Explaining Unforgotten’s tone, Lang says there’s no blood or gore – “It’s not that sort of show.” Instead, he has firmly rooted it in reality in order to demonstrate changes in society over the past 50 years.
“I wanted to reflect something of the movement in society and our various attitudes,” he says. “I never wanted the storyline to feel forced or fantastical in any way. I’ve written many thrillers over the years and I hope the more I do it, the more I learn that telling stories that are completely rooted in believability are much more appealing to an audience. I hope I’ve achieved that. That was the ambition.”
The premise of the story does bring with it one particular test for any writer: how do you introduce so many characters at the beginning of a series and ensure viewers stick with it until they learn how they might all be connected? Lang says it was a “real structural challenge” but that it was a deliberate strategy, aided by a strong cast.
“A lot of dramas employ a structural device that’s quite linear, that presents one suspect and discounts them and moves on to the next again and again over the course of six or 10 parts,” he says. “I began to find that quite unsatisfying because you would invest your time and emotion in one character and then they’d be gone, so I really wanted to present a cast of characters that viewers stay with for the whole show.
“It helps when you’ve managed to attract the cast we did. Within the first 14 minutes of the show, we have introduced to the audience not just Nicola Walker and Sanjeev Baskar but Tom Courtney, Trevor Eve, Bernard Hill and Ruth Sheen and all their families, featuring Hannah Gordon, Gemma Jones and Claire Goose. If we can’t hold them with that cast, we’re sunk, but I think we can.”
With additional credits including ITV’s The Bill and Sky Atlantic/Canal+ coproduction The Tunnel, based on Scandinavian mega-hit The Bridge (Bron/Broen), Lang has plenty of experience writing police dramas.
But he credits documentary series such as 24 Hours in Police Custody, The Met and The Detectives with influencing the realistic tone and style of Unforgotten.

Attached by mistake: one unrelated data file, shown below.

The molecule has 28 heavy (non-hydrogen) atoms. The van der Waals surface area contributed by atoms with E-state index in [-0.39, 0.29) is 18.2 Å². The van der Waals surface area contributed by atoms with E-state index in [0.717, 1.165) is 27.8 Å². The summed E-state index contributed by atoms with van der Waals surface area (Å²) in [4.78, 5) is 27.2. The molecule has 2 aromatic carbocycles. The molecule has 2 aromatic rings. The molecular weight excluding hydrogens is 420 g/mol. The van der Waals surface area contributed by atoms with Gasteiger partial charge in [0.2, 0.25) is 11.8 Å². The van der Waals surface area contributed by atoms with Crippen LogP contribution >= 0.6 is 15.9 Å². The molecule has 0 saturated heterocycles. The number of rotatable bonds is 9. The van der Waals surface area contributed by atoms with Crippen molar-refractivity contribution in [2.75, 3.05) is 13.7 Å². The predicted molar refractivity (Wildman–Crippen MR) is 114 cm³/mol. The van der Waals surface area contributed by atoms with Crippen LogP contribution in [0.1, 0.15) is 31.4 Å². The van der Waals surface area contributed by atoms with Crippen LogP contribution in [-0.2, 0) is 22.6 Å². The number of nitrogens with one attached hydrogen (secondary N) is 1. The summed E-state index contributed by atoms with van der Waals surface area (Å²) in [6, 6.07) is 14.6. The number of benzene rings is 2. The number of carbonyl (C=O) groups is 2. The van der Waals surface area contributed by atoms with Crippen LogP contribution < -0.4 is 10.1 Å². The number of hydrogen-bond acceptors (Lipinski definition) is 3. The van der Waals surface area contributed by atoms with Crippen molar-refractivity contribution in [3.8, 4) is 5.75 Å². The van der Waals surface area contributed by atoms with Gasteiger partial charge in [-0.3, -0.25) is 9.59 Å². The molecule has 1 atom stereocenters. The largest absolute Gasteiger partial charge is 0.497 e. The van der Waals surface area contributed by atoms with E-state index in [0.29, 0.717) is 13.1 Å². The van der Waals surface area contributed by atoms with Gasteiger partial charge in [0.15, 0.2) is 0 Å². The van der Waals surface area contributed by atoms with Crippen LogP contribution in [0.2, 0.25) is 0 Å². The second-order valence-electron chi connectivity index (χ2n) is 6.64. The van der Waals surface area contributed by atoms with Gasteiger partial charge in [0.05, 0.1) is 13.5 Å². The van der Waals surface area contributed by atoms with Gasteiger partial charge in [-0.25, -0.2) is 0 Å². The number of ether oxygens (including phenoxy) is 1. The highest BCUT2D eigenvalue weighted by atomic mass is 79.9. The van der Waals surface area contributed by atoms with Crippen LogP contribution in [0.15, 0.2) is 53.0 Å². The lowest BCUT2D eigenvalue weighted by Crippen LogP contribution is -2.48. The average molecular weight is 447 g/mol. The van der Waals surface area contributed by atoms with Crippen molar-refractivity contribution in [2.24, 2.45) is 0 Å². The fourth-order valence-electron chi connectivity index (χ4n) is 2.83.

“The genre has evolved massively in my time as a writer,” he says. “The Bill was incredibly procedural and all about the minutiae of on-the-job coppers, but shows like 24 Hours in Police Custody are rewriting the rules about how we see the police. Our design team and director Andy Wilson used them as really helpful templates for how policing looks and feels.
“There’s a definite and deliberate move away from the highly stylised police shows where you’ve got beautiful offices and moodily lit basements where it’s arty and gorgeous. Ours are just incredibly ordinary but I hope incredibly real. Hopefully it reflects the reality more than the stylised shows do.”
For now, Lang is thankful he is working in “the best time to be a writer that there’s ever been.” In particular, he points to the “paradigm shift” demonstrated by the movement of creative talent from film to television, rather than the other way.
“Drama is riding high everywhere,” he says. “I’m constantly going to meet producers who are moving from film to television because it’s where a lot of the real creativity is now taking place in a way it wasn’t 10 or 20 years ago. In television, writers have always had more respect than in film – even more so now. So it’s a great time. Television just feels incredibly creative and it’s the place where talent wants to be. Making a film was always the holy grail of being a writer or director but I don’t think that’s the case anymore.”